The Board held that a conviction by a municipal court in Wichita, Kansas, for a violation of a municipal controlled substance ordinance is a conviction for immigration purposes because the proceedings were “genuine criminal proceedings.” The respondent was fined and jailed for possession of marijuana in a municipal court. He later was convicted in a state court of a felony for possession of marijuana with a prior municipal court conviction. ICE then initiated removal proceedings, alleging removability for a controlled substance offense and for an aggravated felony. It alleged his possession with a prior conviction was an aggravated felony.
The respondent raised several arguments to attack the validity of the underlying municipal court judgment. The Board rejected the respondent’s first argument that the municipal court proceedings were not genuine because there was no absolute right to counsel. Witchita apparently provides a right to appointed counsel only in municipal court cases where there is a possibility of incarceration, but not otherwise. The Board found this was consistent with the constitutional right to counsel for indigent persons, so it did not agree that the proceedings were not genuine. (It is unclear whether he actually had counsel or not, but he would appear to have the right to it because he received a sentence to incarceration for the municipal conviction.)
The respondent further argued that his lack of counsel (or advisement by the judge) deprived him of information about the potentially serious immigration consequences of his municipal court plea. The Board treated that as a collateral attack against the judgment, rather than as an argument that the proceedings were not genuine. As such the Board held that the respondent needed to make the argument to the criminal court, not to the Board. (Again, this argument is curious since he apparently did have a right to counsel.)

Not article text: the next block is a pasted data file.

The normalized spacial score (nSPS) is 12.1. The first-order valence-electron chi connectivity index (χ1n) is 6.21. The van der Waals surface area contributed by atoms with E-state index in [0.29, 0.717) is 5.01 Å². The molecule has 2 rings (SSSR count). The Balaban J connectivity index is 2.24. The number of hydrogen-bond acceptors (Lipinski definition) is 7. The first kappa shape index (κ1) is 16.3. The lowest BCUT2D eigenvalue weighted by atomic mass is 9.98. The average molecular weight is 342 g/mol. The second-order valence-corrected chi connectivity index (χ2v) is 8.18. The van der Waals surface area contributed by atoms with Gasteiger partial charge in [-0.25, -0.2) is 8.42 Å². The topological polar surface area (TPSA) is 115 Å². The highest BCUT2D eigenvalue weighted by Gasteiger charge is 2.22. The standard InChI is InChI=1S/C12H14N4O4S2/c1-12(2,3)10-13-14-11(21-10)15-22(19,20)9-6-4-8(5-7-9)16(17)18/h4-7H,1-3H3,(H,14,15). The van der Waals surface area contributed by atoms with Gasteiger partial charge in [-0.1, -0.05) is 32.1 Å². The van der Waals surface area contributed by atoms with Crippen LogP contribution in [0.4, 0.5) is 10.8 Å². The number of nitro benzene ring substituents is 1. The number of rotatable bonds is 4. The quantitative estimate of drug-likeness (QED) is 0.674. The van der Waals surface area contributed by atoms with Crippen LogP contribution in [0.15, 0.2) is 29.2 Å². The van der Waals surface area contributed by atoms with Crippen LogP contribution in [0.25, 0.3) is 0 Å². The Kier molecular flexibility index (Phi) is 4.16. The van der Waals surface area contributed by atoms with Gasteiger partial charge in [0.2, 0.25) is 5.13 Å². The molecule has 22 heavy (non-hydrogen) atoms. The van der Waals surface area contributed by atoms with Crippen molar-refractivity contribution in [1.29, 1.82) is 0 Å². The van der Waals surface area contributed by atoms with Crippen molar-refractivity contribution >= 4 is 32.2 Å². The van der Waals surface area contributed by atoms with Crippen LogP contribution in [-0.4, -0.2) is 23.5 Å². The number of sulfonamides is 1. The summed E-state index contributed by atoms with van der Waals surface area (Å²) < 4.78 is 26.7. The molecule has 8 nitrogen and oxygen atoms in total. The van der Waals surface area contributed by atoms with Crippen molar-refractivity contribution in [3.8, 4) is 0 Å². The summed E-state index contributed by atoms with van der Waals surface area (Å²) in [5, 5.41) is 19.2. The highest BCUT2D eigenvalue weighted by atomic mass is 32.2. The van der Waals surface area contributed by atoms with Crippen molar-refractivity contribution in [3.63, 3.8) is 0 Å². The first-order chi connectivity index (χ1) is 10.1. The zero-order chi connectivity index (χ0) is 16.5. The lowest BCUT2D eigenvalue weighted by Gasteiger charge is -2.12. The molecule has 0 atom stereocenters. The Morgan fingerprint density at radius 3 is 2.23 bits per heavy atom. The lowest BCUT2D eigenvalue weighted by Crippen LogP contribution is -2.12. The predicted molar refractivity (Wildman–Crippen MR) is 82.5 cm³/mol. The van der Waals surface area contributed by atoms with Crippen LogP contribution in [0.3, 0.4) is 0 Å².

The respondent also argued that convictions in the Witchita municipal courts were not genuine because there is no right to jury trial on the charges. However, there is a right to trial de novo before a jury in a state district court if the municipal court finds the defendant guilty. The Board found this right to request a new trial if the defendant is dissatisfied is enough.
Additionally, unlike the Oregon procedures in Matter of Eslamizar, 23 I&N Dec. 684, 688 (BIA 2004), Witchita municipal proceedings require the prosecutor to prove the offense beyond a reasonable doubt. The proceedings thus were genuine by that measure as well.
The impact of this case goes far beyond Witchita convictions, though. The reasoning behind it strongly indicates that California infractions will be considered convictions for immigration purposes as well. There had been some hope that Eslamizar signaled an intent to not treat infractions as convictions, particularly since in California there is no right to appointed counsel for them. Cuellar-Gomez dispels that hope. Further, California requires proof beyond a reasonable doubt for infraction convictions, so that argument from Eslamizar does not apply either.
The respondent in Cuellar-Gomez also argued that his municipal conviction could not support ICE’s charge of removability under section 237(a)(2)(B)(i) for being “convicted of a violation of . . . any law or regulation of a State . . . relating to a controlled substance.” He was convicted under a municipal ordinance, not any law or regulation of a State. The Board rejected that argument because a municipality is a creature of the state, so its laws are laws of the state.
Finally, the Board held that Cuellar-Gomez’s conviction was an aggravated felony because it corresponds to a federal felony under the Controlled Substances Act for recidivist possession, 21 U.S.C. § 844(a). As required for a federal recidivism felony, the prior conviction was final and respondent received advance notice of the enhancement for having a prior conviction.
Read the decision at http://www.justice.gov/eoir/vll/intdec/vol25/3760.pdf.